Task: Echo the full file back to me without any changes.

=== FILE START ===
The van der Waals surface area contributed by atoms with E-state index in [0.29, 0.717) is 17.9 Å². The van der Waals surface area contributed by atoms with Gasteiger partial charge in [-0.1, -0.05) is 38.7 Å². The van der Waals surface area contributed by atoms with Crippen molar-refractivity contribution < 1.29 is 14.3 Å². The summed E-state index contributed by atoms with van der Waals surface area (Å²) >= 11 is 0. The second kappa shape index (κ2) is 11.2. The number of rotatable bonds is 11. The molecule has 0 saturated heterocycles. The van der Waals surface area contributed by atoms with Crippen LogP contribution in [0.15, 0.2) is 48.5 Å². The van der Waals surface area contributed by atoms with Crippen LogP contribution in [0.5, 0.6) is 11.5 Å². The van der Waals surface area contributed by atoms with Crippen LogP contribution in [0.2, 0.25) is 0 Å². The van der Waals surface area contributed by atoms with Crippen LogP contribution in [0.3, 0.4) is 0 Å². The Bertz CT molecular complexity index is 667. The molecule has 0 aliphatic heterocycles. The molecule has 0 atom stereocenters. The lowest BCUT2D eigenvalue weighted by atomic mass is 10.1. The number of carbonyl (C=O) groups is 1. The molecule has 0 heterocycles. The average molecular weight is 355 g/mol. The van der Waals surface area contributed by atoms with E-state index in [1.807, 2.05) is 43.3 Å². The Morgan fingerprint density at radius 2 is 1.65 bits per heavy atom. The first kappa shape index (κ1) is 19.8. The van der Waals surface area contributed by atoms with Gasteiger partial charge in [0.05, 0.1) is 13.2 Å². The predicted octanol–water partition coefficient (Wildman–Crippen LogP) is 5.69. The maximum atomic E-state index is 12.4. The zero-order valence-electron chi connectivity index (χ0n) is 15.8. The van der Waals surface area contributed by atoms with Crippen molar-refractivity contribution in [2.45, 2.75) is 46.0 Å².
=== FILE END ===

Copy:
The van der Waals surface area contributed by atoms with E-state index in [0.29, 0.717) is 17.9 Å². The van der Waals surface area contributed by atoms with Gasteiger partial charge in [-0.1, -0.05) is 38.7 Å². The van der Waals surface area contributed by atoms with Crippen molar-refractivity contribution < 1.29 is 14.3 Å². The summed E-state index contributed by atoms with van der Waals surface area (Å²) >= 11 is 0. The second kappa shape index (κ2) is 11.2. The number of rotatable bonds is 11. The molecule has 0 saturated heterocycles. The van der Waals surface area contributed by atoms with Crippen LogP contribution in [0.15, 0.2) is 48.5 Å². The van der Waals surface area contributed by atoms with Crippen LogP contribution in [0.5, 0.6) is 11.5 Å². The van der Waals surface area contributed by atoms with Crippen LogP contribution in [0.2, 0.25) is 0 Å². The van der Waals surface area contributed by atoms with Crippen LogP contribution in [0.3, 0.4) is 0 Å². The Bertz CT molecular complexity index is 667. The molecule has 0 aliphatic heterocycles. The molecule has 0 atom stereocenters. The lowest BCUT2D eigenvalue weighted by atomic mass is 10.1. The number of carbonyl (C=O) groups is 1. The molecule has 0 heterocycles. The average molecular weight is 355 g/mol. The van der Waals surface area contributed by atoms with E-state index in [1.807, 2.05) is 43.3 Å². The Morgan fingerprint density at radius 2 is 1.65 bits per heavy atom. The first kappa shape index (κ1) is 19.8. The van der Waals surface area contributed by atoms with Gasteiger partial charge in [0.05, 0.1) is 13.2 Å². The predicted octanol–water partition coefficient (Wildman–Crippen LogP) is 5.69. The maximum atomic E-state index is 12.4. The zero-order valence-electron chi connectivity index (χ0n) is 15.8. The van der Waals surface area contributed by atoms with Crippen molar-refractivity contribution in [2.45, 2.75) is 46.0 Å².